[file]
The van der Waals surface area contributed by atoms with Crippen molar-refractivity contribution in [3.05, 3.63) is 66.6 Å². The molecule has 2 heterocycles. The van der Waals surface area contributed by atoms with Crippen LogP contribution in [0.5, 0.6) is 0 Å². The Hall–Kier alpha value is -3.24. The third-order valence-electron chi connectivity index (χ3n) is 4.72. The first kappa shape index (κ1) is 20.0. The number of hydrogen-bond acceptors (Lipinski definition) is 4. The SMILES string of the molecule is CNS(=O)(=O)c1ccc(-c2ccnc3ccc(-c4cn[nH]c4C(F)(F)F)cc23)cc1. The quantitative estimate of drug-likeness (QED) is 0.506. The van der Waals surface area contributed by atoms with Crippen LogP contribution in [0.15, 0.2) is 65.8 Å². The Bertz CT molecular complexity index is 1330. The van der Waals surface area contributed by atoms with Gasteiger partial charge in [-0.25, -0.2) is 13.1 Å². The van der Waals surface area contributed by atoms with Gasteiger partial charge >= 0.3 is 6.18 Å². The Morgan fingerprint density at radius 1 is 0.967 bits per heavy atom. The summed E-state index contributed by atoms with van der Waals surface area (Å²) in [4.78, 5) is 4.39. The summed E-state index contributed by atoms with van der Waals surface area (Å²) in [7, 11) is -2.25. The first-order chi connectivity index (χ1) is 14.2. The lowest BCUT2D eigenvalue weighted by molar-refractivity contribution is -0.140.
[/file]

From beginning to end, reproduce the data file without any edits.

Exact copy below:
The van der Waals surface area contributed by atoms with Crippen molar-refractivity contribution in [3.05, 3.63) is 66.6 Å². The molecule has 2 heterocycles. The van der Waals surface area contributed by atoms with Crippen LogP contribution in [0.5, 0.6) is 0 Å². The Hall–Kier alpha value is -3.24. The third-order valence-electron chi connectivity index (χ3n) is 4.72. The first kappa shape index (κ1) is 20.0. The number of hydrogen-bond acceptors (Lipinski definition) is 4. The SMILES string of the molecule is CNS(=O)(=O)c1ccc(-c2ccnc3ccc(-c4cn[nH]c4C(F)(F)F)cc23)cc1. The quantitative estimate of drug-likeness (QED) is 0.506. The van der Waals surface area contributed by atoms with Crippen LogP contribution in [0.15, 0.2) is 65.8 Å². The Bertz CT molecular complexity index is 1330. The van der Waals surface area contributed by atoms with Gasteiger partial charge in [-0.25, -0.2) is 13.1 Å². The van der Waals surface area contributed by atoms with Gasteiger partial charge >= 0.3 is 6.18 Å². The Morgan fingerprint density at radius 1 is 0.967 bits per heavy atom. The summed E-state index contributed by atoms with van der Waals surface area (Å²) in [4.78, 5) is 4.39. The summed E-state index contributed by atoms with van der Waals surface area (Å²) in [7, 11) is -2.25. The first-order chi connectivity index (χ1) is 14.2. The lowest BCUT2D eigenvalue weighted by molar-refractivity contribution is -0.140.